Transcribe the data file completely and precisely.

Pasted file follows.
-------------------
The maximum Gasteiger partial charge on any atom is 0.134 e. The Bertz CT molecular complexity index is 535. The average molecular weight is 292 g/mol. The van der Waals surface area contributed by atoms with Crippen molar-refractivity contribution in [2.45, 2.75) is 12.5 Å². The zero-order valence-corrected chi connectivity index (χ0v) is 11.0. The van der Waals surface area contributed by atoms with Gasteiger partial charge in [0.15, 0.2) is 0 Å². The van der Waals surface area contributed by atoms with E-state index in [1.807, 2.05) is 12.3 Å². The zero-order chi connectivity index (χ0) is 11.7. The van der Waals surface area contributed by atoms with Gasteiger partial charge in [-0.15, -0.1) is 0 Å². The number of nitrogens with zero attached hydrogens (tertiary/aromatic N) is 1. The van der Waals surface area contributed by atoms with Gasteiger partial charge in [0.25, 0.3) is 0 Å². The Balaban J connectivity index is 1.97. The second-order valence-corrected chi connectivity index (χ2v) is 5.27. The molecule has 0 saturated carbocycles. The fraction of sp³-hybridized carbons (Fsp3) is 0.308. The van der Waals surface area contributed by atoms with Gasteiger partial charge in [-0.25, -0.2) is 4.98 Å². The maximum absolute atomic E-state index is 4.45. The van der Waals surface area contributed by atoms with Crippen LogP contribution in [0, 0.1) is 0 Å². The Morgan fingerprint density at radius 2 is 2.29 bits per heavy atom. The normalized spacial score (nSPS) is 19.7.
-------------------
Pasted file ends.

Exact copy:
The maximum Gasteiger partial charge on any atom is 0.134 e. The Bertz CT molecular complexity index is 535. The average molecular weight is 292 g/mol. The van der Waals surface area contributed by atoms with Crippen molar-refractivity contribution in [2.45, 2.75) is 12.5 Å². The zero-order valence-corrected chi connectivity index (χ0v) is 11.0. The van der Waals surface area contributed by atoms with Gasteiger partial charge in [0.15, 0.2) is 0 Å². The van der Waals surface area contributed by atoms with E-state index in [1.807, 2.05) is 12.3 Å². The zero-order chi connectivity index (χ0) is 11.7. The van der Waals surface area contributed by atoms with Gasteiger partial charge in [-0.15, -0.1) is 0 Å². The number of nitrogens with zero attached hydrogens (tertiary/aromatic N) is 1. The van der Waals surface area contributed by atoms with Gasteiger partial charge in [0.25, 0.3) is 0 Å². The Balaban J connectivity index is 1.97. The second-order valence-corrected chi connectivity index (χ2v) is 5.27. The molecule has 0 saturated carbocycles. The fraction of sp³-hybridized carbons (Fsp3) is 0.308. The van der Waals surface area contributed by atoms with Gasteiger partial charge in [-0.25, -0.2) is 4.98 Å². The maximum absolute atomic E-state index is 4.45. The van der Waals surface area contributed by atoms with Crippen LogP contribution in [0, 0.1) is 0 Å². The Morgan fingerprint density at radius 2 is 2.29 bits per heavy atom. The normalized spacial score (nSPS) is 19.7.